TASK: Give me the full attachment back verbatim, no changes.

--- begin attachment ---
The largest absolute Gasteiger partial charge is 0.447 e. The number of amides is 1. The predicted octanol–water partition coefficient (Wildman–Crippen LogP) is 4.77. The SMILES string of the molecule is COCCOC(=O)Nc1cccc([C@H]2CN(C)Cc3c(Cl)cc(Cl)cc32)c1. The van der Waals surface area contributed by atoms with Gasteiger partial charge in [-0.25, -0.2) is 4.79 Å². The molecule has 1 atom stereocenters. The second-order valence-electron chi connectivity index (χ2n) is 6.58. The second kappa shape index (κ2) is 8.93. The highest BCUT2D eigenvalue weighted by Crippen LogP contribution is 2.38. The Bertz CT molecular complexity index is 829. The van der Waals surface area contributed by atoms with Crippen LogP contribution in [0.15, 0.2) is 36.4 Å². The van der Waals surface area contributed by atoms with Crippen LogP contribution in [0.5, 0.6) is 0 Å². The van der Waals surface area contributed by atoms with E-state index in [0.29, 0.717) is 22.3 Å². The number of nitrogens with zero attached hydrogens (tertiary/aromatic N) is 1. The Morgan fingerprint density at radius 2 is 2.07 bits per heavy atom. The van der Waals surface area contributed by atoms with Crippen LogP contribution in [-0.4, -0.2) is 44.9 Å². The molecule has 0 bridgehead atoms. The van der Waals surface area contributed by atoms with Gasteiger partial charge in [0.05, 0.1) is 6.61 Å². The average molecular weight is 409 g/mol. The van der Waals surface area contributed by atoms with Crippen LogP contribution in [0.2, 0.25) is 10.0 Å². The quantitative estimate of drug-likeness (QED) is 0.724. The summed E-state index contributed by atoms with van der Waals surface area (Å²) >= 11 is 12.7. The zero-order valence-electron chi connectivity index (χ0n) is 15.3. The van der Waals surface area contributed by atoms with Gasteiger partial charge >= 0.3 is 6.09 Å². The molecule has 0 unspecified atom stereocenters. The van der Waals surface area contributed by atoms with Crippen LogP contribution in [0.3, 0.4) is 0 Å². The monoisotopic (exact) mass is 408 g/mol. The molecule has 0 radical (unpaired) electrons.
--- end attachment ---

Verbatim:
The largest absolute Gasteiger partial charge is 0.447 e. The number of amides is 1. The predicted octanol–water partition coefficient (Wildman–Crippen LogP) is 4.77. The SMILES string of the molecule is COCCOC(=O)Nc1cccc([C@H]2CN(C)Cc3c(Cl)cc(Cl)cc32)c1. The van der Waals surface area contributed by atoms with Gasteiger partial charge in [-0.25, -0.2) is 4.79 Å². The molecule has 1 atom stereocenters. The second-order valence-electron chi connectivity index (χ2n) is 6.58. The second kappa shape index (κ2) is 8.93. The highest BCUT2D eigenvalue weighted by Crippen LogP contribution is 2.38. The Bertz CT molecular complexity index is 829. The van der Waals surface area contributed by atoms with Crippen LogP contribution in [0.15, 0.2) is 36.4 Å². The van der Waals surface area contributed by atoms with Crippen LogP contribution in [0.5, 0.6) is 0 Å². The van der Waals surface area contributed by atoms with E-state index in [0.29, 0.717) is 22.3 Å². The number of nitrogens with zero attached hydrogens (tertiary/aromatic N) is 1. The Morgan fingerprint density at radius 2 is 2.07 bits per heavy atom. The van der Waals surface area contributed by atoms with Crippen LogP contribution in [-0.4, -0.2) is 44.9 Å². The molecule has 0 bridgehead atoms. The van der Waals surface area contributed by atoms with Gasteiger partial charge in [0.05, 0.1) is 6.61 Å². The average molecular weight is 409 g/mol. The van der Waals surface area contributed by atoms with Crippen LogP contribution in [0.2, 0.25) is 10.0 Å². The quantitative estimate of drug-likeness (QED) is 0.724. The summed E-state index contributed by atoms with van der Waals surface area (Å²) >= 11 is 12.7. The zero-order valence-electron chi connectivity index (χ0n) is 15.3. The van der Waals surface area contributed by atoms with Gasteiger partial charge >= 0.3 is 6.09 Å². The molecule has 0 unspecified atom stereocenters. The van der Waals surface area contributed by atoms with Crippen LogP contribution in [0.3, 0.4) is 0 Å². The monoisotopic (exact) mass is 408 g/mol. The molecule has 0 radical (unpaired) electrons.